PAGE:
What God accomplishes is to empty himself of his great power and to live as one like us. Remember, the great revelation of God in Christ is not merely an ethical ideal, but that God has in Jesus Christ, accepted a human nature and lived (like us) a real, human life. This is what the apostle Paul refers to when he testifies that God has in Christ “emptied himself and taken the form of a slave”. God’s acceptance of a human nature in Christ is so total and complete that he even allows himself the experience of suffering and death.

Because the story of God in Christ may be so familiar to us, we may have lost an appreciation for just how strange and off putting this peculiar revelation really and truly is.

 

Worldly expectations would assume that when God appeared he would reveal himself in worldly power- he would assume the position of highest status, cloth himself in prosperity and success. He would fill himself up with those things that to the world, matter most- wealth, pleasure, power and honors and take the form, not of a slave, but of a politician, a celebrity, a financier- someone who instantly capture our attention and admiration.

But in his revelation, God is Christ does none of that- he takes the lowest place and does so that he can raise us up. And he raises us up not so that we can conform to the standards of the world, but so that being transformed in him we might change the world with him- by emptying ourselves, and taking the form of his slaves.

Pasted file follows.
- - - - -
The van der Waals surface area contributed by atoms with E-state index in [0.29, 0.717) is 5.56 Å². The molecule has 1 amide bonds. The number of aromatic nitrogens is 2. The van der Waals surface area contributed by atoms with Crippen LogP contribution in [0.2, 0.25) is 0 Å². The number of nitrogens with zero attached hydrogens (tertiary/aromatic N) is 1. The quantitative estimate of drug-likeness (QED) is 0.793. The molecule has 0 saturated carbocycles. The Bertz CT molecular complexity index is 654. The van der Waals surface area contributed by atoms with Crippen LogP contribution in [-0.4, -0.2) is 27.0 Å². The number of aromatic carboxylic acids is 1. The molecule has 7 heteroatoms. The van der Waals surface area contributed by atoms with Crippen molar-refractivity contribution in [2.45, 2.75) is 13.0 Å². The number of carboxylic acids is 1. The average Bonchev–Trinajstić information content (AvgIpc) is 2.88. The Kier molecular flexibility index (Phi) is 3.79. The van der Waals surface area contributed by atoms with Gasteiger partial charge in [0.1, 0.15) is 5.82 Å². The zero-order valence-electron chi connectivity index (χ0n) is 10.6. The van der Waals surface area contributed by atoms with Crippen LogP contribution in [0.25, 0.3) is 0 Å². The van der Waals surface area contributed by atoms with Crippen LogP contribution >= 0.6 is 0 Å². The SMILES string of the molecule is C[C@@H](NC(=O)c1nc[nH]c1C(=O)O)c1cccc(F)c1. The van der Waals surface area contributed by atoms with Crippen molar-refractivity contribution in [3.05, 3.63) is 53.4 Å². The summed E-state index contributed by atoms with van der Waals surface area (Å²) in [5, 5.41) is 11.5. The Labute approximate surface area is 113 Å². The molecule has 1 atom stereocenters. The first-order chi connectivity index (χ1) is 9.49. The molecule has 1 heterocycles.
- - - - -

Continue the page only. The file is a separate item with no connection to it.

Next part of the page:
God, who in Christ, put his divine life at our disposal, asks that we place our human lives at his disposal.

That is the lesson of our second scripture.

Finally, the Gospel- Christ offers us a brief parable, a story of a father with two sons- one who tells his father what he wants to hear, but does not do what his father asks him to do. The other son, tells his father what he doesn’t want to hear, but he does what his father asks (him to do). The father in the parable is God, the two sons are stand ins for us, and the vineyard is the Church, and through the Church- the world.

Christ is asking us to consider whom we think is more pleasing to God- someone who identifies himself as a Christian, but does not live in accord with the commandments of God or someone who rejects Christ, and yet comes to repent of their refusal and seeks to follow God’s commandments.

Christ’s concern is hypocrisy- a willful disconnect between our profession of the Church’s faith and the manner in which we live.

Christian Faith, the Church’s Faith, being a disciple, a Catholic is not about merely giving an assent to propositions or ideas. It is not enough to merely think correctly about the content of the Church’s teachings or to consider them in the abstract. Instead, the Christian faith, the Church’s faith, being a disciple, a Catholic, is a way of life and this way of life only becomes intelligible, it only makes sense to us, if it is practiced, enacted, lived.

There are many we claim the title Christian and that is all that being a Christian means- claiming a title. It’s as if being a Christian for some is like preferring one consumer brand over another, wearing a shirt with a logo or clothes from a designer. This is the way of appearances. Appearing to do God’s will is easier than actually doing God’s will and thus what is easier is preferred to what it actually true.

There is another way- repenting of a superficial appropriation of the Church’s Faith and actually, intentionally, deliberately practicing the Church’s faith as a way of life.

Only one way is pleasing to God. Which way have we chosen? Which way will we choose?

Jesus_meets_John_the_Baptist